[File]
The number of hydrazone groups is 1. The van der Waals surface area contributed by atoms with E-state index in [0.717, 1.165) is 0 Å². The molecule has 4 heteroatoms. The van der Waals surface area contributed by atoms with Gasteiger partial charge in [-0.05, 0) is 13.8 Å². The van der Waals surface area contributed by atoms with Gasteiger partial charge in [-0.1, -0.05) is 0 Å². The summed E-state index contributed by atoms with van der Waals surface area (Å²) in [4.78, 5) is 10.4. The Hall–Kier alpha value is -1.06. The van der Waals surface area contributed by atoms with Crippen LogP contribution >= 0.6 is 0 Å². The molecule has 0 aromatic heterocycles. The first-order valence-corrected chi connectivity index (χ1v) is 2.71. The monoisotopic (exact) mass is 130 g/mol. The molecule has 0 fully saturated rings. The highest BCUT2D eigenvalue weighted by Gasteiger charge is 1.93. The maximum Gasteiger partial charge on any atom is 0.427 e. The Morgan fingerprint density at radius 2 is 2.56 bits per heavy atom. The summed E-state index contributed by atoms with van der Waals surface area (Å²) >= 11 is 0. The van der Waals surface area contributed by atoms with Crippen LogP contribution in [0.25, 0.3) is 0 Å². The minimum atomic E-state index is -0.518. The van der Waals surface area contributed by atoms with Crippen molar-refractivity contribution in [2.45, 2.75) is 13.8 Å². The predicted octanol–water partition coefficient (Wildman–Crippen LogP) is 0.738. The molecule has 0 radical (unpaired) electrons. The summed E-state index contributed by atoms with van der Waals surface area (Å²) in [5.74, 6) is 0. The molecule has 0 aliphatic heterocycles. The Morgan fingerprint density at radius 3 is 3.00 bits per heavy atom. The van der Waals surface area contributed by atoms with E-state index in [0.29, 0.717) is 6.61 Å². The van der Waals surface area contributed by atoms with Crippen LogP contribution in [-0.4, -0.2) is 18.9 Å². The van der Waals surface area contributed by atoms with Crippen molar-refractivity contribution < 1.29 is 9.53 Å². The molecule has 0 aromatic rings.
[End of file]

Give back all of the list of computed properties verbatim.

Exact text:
The number of hydrazone groups is 1. The van der Waals surface area contributed by atoms with E-state index in [0.717, 1.165) is 0 Å². The molecule has 4 heteroatoms. The van der Waals surface area contributed by atoms with Gasteiger partial charge in [-0.05, 0) is 13.8 Å². The van der Waals surface area contributed by atoms with Gasteiger partial charge in [-0.1, -0.05) is 0 Å². The summed E-state index contributed by atoms with van der Waals surface area (Å²) in [4.78, 5) is 10.4. The Hall–Kier alpha value is -1.06. The van der Waals surface area contributed by atoms with Crippen LogP contribution >= 0.6 is 0 Å². The molecule has 0 aromatic heterocycles. The first-order valence-corrected chi connectivity index (χ1v) is 2.71. The monoisotopic (exact) mass is 130 g/mol. The molecule has 0 fully saturated rings. The highest BCUT2D eigenvalue weighted by Gasteiger charge is 1.93. The maximum Gasteiger partial charge on any atom is 0.427 e. The Morgan fingerprint density at radius 2 is 2.56 bits per heavy atom. The summed E-state index contributed by atoms with van der Waals surface area (Å²) >= 11 is 0. The van der Waals surface area contributed by atoms with Crippen LogP contribution in [0.25, 0.3) is 0 Å². The minimum atomic E-state index is -0.518. The van der Waals surface area contributed by atoms with Crippen molar-refractivity contribution in [2.45, 2.75) is 13.8 Å². The predicted octanol–water partition coefficient (Wildman–Crippen LogP) is 0.738. The molecule has 0 radical (unpaired) electrons. The summed E-state index contributed by atoms with van der Waals surface area (Å²) in [5.74, 6) is 0. The molecule has 0 aliphatic heterocycles. The Morgan fingerprint density at radius 3 is 3.00 bits per heavy atom. The van der Waals surface area contributed by atoms with E-state index in [0.29, 0.717) is 6.61 Å². The van der Waals surface area contributed by atoms with Crippen LogP contribution in [-0.4, -0.2) is 18.9 Å². The van der Waals surface area contributed by atoms with Crippen molar-refractivity contribution < 1.29 is 9.53 Å². The molecule has 0 aromatic rings.